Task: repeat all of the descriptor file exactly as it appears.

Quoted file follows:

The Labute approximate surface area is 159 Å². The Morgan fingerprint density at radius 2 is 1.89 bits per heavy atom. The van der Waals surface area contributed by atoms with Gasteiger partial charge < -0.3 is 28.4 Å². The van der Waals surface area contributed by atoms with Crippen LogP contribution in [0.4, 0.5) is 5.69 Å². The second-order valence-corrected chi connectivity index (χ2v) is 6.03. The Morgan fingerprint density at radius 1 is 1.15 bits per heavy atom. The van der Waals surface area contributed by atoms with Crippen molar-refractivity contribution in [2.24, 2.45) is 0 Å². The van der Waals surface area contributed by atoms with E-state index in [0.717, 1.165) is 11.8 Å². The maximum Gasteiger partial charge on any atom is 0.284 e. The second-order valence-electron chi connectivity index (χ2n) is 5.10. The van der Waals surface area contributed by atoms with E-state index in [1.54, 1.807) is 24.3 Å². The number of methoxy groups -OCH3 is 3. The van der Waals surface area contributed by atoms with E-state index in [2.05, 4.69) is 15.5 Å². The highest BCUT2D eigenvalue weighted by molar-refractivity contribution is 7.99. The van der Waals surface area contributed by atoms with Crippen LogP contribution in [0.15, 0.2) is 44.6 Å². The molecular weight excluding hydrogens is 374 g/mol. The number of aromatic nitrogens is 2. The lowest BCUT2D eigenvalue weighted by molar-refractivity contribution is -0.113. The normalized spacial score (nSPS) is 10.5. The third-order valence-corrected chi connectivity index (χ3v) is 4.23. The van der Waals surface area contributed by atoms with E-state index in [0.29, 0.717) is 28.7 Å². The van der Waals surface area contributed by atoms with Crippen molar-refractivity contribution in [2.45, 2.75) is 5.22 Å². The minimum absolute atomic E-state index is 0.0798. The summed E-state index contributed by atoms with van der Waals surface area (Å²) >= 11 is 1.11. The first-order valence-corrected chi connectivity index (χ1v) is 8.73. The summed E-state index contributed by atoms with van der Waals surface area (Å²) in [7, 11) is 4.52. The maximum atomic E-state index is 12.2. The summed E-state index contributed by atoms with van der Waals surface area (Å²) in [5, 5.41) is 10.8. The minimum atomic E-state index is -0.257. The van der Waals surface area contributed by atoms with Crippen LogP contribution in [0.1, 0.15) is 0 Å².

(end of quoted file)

The Labute approximate surface area is 159 Å². The Morgan fingerprint density at radius 2 is 1.89 bits per heavy atom. The van der Waals surface area contributed by atoms with Gasteiger partial charge < -0.3 is 28.4 Å². The van der Waals surface area contributed by atoms with Crippen LogP contribution in [0.4, 0.5) is 5.69 Å². The second-order valence-corrected chi connectivity index (χ2v) is 6.03. The Morgan fingerprint density at radius 1 is 1.15 bits per heavy atom. The van der Waals surface area contributed by atoms with Crippen molar-refractivity contribution in [2.24, 2.45) is 0 Å². The van der Waals surface area contributed by atoms with E-state index in [0.717, 1.165) is 11.8 Å². The maximum Gasteiger partial charge on any atom is 0.284 e. The second-order valence-electron chi connectivity index (χ2n) is 5.10. The van der Waals surface area contributed by atoms with E-state index in [1.54, 1.807) is 24.3 Å². The number of methoxy groups -OCH3 is 3. The van der Waals surface area contributed by atoms with E-state index in [2.05, 4.69) is 15.5 Å². The highest BCUT2D eigenvalue weighted by molar-refractivity contribution is 7.99. The van der Waals surface area contributed by atoms with Crippen LogP contribution in [0.15, 0.2) is 44.6 Å². The molecular weight excluding hydrogens is 374 g/mol. The number of aromatic nitrogens is 2. The lowest BCUT2D eigenvalue weighted by molar-refractivity contribution is -0.113. The normalized spacial score (nSPS) is 10.5. The third-order valence-corrected chi connectivity index (χ3v) is 4.23. The van der Waals surface area contributed by atoms with E-state index in [0.29, 0.717) is 28.7 Å². The van der Waals surface area contributed by atoms with Crippen molar-refractivity contribution in [2.45, 2.75) is 5.22 Å². The minimum absolute atomic E-state index is 0.0798. The summed E-state index contributed by atoms with van der Waals surface area (Å²) >= 11 is 1.11. The first-order valence-corrected chi connectivity index (χ1v) is 8.73. The summed E-state index contributed by atoms with van der Waals surface area (Å²) in [7, 11) is 4.52. The maximum atomic E-state index is 12.2. The summed E-state index contributed by atoms with van der Waals surface area (Å²) in [5, 5.41) is 10.8. The minimum atomic E-state index is -0.257. The van der Waals surface area contributed by atoms with Crippen LogP contribution in [0.1, 0.15) is 0 Å².